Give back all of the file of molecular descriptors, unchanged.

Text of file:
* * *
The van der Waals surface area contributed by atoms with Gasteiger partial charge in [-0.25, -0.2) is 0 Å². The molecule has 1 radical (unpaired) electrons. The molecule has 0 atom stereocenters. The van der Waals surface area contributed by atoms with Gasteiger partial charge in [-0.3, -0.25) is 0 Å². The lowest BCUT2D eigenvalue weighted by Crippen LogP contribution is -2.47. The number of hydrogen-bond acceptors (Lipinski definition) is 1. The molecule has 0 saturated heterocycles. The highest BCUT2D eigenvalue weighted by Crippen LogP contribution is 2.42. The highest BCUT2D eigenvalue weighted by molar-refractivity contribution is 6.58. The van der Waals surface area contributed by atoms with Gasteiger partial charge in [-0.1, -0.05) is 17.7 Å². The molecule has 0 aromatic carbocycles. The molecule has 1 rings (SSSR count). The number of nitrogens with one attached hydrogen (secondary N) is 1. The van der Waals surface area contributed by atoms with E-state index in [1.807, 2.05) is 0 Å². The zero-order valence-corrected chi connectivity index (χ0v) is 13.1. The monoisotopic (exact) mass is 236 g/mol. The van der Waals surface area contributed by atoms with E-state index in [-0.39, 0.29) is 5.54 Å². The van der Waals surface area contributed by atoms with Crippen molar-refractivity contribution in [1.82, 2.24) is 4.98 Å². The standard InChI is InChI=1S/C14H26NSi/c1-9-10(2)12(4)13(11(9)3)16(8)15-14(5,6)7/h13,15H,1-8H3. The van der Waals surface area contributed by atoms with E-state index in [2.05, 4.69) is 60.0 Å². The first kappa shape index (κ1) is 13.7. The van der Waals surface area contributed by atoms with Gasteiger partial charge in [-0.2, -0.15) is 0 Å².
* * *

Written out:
The van der Waals surface area contributed by atoms with Gasteiger partial charge in [-0.25, -0.2) is 0 Å². The molecule has 1 radical (unpaired) electrons. The molecule has 0 atom stereocenters. The van der Waals surface area contributed by atoms with Gasteiger partial charge in [-0.3, -0.25) is 0 Å². The lowest BCUT2D eigenvalue weighted by Crippen LogP contribution is -2.47. The number of hydrogen-bond acceptors (Lipinski definition) is 1. The molecule has 0 saturated heterocycles. The highest BCUT2D eigenvalue weighted by Crippen LogP contribution is 2.42. The highest BCUT2D eigenvalue weighted by molar-refractivity contribution is 6.58. The van der Waals surface area contributed by atoms with Gasteiger partial charge in [-0.1, -0.05) is 17.7 Å². The molecule has 0 aromatic carbocycles. The molecule has 1 rings (SSSR count). The number of nitrogens with one attached hydrogen (secondary N) is 1. The van der Waals surface area contributed by atoms with E-state index in [1.807, 2.05) is 0 Å². The zero-order valence-corrected chi connectivity index (χ0v) is 13.1. The monoisotopic (exact) mass is 236 g/mol. The van der Waals surface area contributed by atoms with E-state index in [-0.39, 0.29) is 5.54 Å². The van der Waals surface area contributed by atoms with Crippen molar-refractivity contribution in [1.82, 2.24) is 4.98 Å². The standard InChI is InChI=1S/C14H26NSi/c1-9-10(2)12(4)13(11(9)3)16(8)15-14(5,6)7/h13,15H,1-8H3. The van der Waals surface area contributed by atoms with E-state index in [2.05, 4.69) is 60.0 Å². The first kappa shape index (κ1) is 13.7. The van der Waals surface area contributed by atoms with Gasteiger partial charge in [-0.2, -0.15) is 0 Å².